Being Redemption tapes of course, they often had random bits hacked out of their running time, terrible cropped transfers, inexplicable softcore fetish photography on the front and back cover copy written by illiterates. But still, without their formative influence, I probably wouldn’t be sitting here writing this today. God only knows, I might have been somewhere else entirely, writing about some healthy and socially acceptable pastime that I’d taken up instead. Maybe I’d be skiing, or building model boats, or discussing the novels of H.E. Bates. Well fuck that – thanks to Redemption, I’m watching late ‘60s sci-fi sexploitation films, and there’s nothing you can do about it!
And even now, Redemption’s pioneering assaults on the PAL home video market are blazing a trail through my consciousness in an indirect sort of way. Certainly, no other critics or movie distributors have gone out of their way to point me in the direction of something like ‘Zeta One’, but heaven help anyone who’d stand between me and the copy of this ropey looking Tigon quickie I spied in a darkened corner of Edinburgh’s Avalanche Records last year, hidden behind a pile of oversized photo-books, affixed with a sign that said something like “VIDEOS - £whatever”.
For once featuring a Redemption cover model who is posed LESS salaciously than most of the women in the actual movie (what’s up with that?), the humble 84 minutes of this thing turn out to be, well… kind of extraordinary actually. Like a head-on collision between Jess Franco’s ‘Girl From Rio’, one of Lindsey Shonteff’s witless James Bond spoofs and the kind of dream a sixteen year old boy might have after too much cheese and a marathon screening of Gerry Anderson’s ‘UFO’, it’s certainly highly entertaining, if nothing else.
After an agreeably swanky credits sequence soundtracked by a crazy psyche-lounge Bond theme pastiche composed by Johnny Hawksworth (the genius who also brought us the Roobarb & Custard theme, believe it or not), the action, such as it is, begins in the slightly cramped bachelor pad of ‘Department 5’ agent James Word (see what they did there?). Word’s role in British Intelligence seems to consist primarily of being seduced by sexy enemy agents and feeding them a bunch of misinformation (OR IS IT?) when they pump him for secret info during pillow-talk, and his latest conquest is none other than the thoroughly personable Yutte Stensgaard, of ‘Lust For a Vampire’ fame. After a bit of chat and an extended bout of strip poker, they finally hit the sack, where James spins her a yarn regarding his recent encounters with a race of alien women who make incursions onto the earthly plain from a realm called, I’m afraid, ‘Angvia’ (and if you’re having trouble with that one, ask Johnny Alucard). “I think it’s out in space somewhere, or perhaps it’s not… perhaps it’s right here, in a negative time zone or something”, Word helpfully explains.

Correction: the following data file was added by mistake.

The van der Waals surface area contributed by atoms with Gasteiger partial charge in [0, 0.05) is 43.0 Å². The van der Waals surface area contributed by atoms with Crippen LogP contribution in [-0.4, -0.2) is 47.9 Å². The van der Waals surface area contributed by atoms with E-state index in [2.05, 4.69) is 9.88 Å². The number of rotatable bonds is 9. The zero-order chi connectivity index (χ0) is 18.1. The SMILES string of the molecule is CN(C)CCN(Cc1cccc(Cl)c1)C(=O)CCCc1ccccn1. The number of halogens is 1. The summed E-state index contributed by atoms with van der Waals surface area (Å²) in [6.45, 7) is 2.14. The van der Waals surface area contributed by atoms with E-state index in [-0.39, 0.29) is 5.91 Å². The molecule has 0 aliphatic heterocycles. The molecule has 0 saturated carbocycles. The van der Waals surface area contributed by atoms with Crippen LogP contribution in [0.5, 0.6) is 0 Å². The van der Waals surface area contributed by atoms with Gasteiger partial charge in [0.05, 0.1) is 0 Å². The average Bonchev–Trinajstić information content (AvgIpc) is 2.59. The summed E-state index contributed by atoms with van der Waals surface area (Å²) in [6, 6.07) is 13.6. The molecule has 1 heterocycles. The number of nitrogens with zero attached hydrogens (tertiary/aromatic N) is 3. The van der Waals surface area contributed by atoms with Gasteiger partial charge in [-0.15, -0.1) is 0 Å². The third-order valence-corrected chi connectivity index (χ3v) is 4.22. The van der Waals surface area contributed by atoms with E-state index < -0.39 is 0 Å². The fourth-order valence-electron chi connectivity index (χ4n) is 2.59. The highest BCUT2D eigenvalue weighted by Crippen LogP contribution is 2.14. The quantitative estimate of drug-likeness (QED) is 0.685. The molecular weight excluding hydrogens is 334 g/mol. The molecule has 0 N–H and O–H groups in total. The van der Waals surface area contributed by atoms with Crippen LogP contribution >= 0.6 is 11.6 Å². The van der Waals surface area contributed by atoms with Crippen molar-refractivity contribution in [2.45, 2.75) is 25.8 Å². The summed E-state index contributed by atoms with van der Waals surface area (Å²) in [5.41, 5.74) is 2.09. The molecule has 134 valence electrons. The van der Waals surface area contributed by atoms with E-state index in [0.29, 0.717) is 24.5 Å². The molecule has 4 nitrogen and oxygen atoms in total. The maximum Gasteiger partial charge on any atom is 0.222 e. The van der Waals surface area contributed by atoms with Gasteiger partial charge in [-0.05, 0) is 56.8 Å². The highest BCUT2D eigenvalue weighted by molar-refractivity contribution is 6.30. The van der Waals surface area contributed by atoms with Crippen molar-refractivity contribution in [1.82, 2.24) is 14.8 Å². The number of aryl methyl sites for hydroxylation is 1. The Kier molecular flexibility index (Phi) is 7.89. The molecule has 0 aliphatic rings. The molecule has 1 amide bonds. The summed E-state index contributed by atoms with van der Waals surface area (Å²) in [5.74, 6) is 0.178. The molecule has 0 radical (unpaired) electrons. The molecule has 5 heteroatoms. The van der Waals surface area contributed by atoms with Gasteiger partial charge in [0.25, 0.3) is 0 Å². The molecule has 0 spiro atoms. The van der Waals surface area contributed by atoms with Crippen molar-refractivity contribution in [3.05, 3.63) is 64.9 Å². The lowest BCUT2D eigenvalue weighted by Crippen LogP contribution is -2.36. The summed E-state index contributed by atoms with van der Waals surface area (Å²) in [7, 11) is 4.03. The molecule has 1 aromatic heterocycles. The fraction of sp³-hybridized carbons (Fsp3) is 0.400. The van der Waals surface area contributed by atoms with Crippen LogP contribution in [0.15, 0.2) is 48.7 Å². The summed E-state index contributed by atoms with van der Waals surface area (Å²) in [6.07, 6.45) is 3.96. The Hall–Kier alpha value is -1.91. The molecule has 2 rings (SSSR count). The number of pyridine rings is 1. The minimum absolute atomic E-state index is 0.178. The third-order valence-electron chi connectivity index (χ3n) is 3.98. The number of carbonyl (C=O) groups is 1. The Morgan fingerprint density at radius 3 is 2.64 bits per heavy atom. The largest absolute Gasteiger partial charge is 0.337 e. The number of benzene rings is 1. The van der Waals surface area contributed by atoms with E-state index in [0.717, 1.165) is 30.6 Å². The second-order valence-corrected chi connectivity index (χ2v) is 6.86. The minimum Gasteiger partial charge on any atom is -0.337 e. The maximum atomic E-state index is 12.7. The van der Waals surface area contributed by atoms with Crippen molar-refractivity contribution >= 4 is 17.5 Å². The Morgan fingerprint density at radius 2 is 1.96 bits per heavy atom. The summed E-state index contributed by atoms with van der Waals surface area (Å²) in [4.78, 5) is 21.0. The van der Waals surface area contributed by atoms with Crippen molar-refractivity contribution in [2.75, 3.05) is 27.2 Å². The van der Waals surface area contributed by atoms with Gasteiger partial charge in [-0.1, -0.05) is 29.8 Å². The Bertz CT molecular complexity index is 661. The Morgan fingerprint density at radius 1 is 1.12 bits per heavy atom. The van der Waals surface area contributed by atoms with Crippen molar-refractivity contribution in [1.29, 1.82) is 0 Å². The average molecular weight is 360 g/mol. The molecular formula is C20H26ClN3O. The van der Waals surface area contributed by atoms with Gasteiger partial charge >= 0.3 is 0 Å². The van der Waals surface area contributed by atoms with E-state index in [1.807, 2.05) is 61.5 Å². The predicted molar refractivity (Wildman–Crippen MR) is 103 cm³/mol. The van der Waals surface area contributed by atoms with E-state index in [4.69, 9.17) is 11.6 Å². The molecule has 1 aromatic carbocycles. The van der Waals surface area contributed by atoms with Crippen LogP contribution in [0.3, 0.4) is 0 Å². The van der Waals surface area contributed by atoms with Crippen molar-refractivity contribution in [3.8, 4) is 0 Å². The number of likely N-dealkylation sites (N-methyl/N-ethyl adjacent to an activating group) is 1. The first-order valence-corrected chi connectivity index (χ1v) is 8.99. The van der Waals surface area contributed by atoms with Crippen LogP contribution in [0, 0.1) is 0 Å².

As you might expect, from hereon in things get pretty weird pretty quickly, as the film explores the earth-bound activities of these, uh, Angvians, who seem chiefly concerned with kidnapping earth girls and indoctrinating them into their “vast supernatural ant colony”, transporting them back to Angvia by means of “some sort of time or space machine housed in a pantechnicon, or in other words, a large van” (thanks James).
As fans of trashy movies and pulp adventure stories have long been aware, societies of women deprived of male companionship will naturally tend to fall back on a dress code consisting of revealing and impractical fetish gear, and the ladies of Angvia are certainly no slouches in this department, adopting a lively variation on the quintessential ‘roman’ look (ill-fitting fringed togas, nipple tassels and heavy golden accessories) before stripping down to some truly startling Guido Crepax style metal & rope bikinis for combat and ‘physical endurance training’.
Although brief, our visits to Angvia are pretty cool, the film’s budget at least stretching to some truly whacked out psychedelic visuals and brightly-coloured, geometric sets – including a ‘self-revelation room’ walled with pulsing mylar sheeting like something out of Ira Cohen’s ‘Invasion of the Thunderbolt Pagoda’ – all accompanied by bursts of demented Sun Ra style abstract electro-blather that provide a stark contrast to the ham-fisted library cues used through most of the rest of the film (sounds like someone in the editing room was jamming ‘whimsical chase themes vol # 27’ pretty heavily, sad to say). I’d like to be able to credit these way-out sounds to composer Hawksworth (they certainly tally with the gratuitous dissonance he threw into the opening theme), but with a movie like this I guess it’s equally likely they just stole them from somewhere else, or cued up ‘fucked up atonal space jazz vol # 12’. Who knows.
Thus far, it seem as if this whole Angvia business takes its inspiration either from cheesy ‘alien women’ flicks like 1956’s Anglo-American ‘Fire Maidens From Outer Space’ (very much the direct forerunner of the kinda stuff we’re witnessing here), and partly from Sax Rohmer’s Sumuru stories. I’ve always been quite fond of Rohmer’s conception of a hidden island inhabited by a race of man-hating female warriors and their all-powerful queen (sort of doing for the gender issue what Fu Manchu did for racial equality), and have always been kinda surprised that the idea wasn’t seized upon more frequently by exploitation/adventure-happy late ‘60s filmmakers. As it is, Harry Alan Towers (don of the Christopher Lee ‘Fu Manchu’ series) did at least commission the aforementioned Lindsay Shonteff to make ‘The Million Eyes of Sumuru’ in 1967, a film chiefly notable (or so I’m told – I’d love to actually see it sometime) for preceding the also aforementioned ‘The Girl From Rio’, which began filming as a proposed sequel, retaining the character of Sumuru and her secret city of Femina, but quickly spiralling off onto some other shit entirely as Jess Franco’s wayward imagination took control.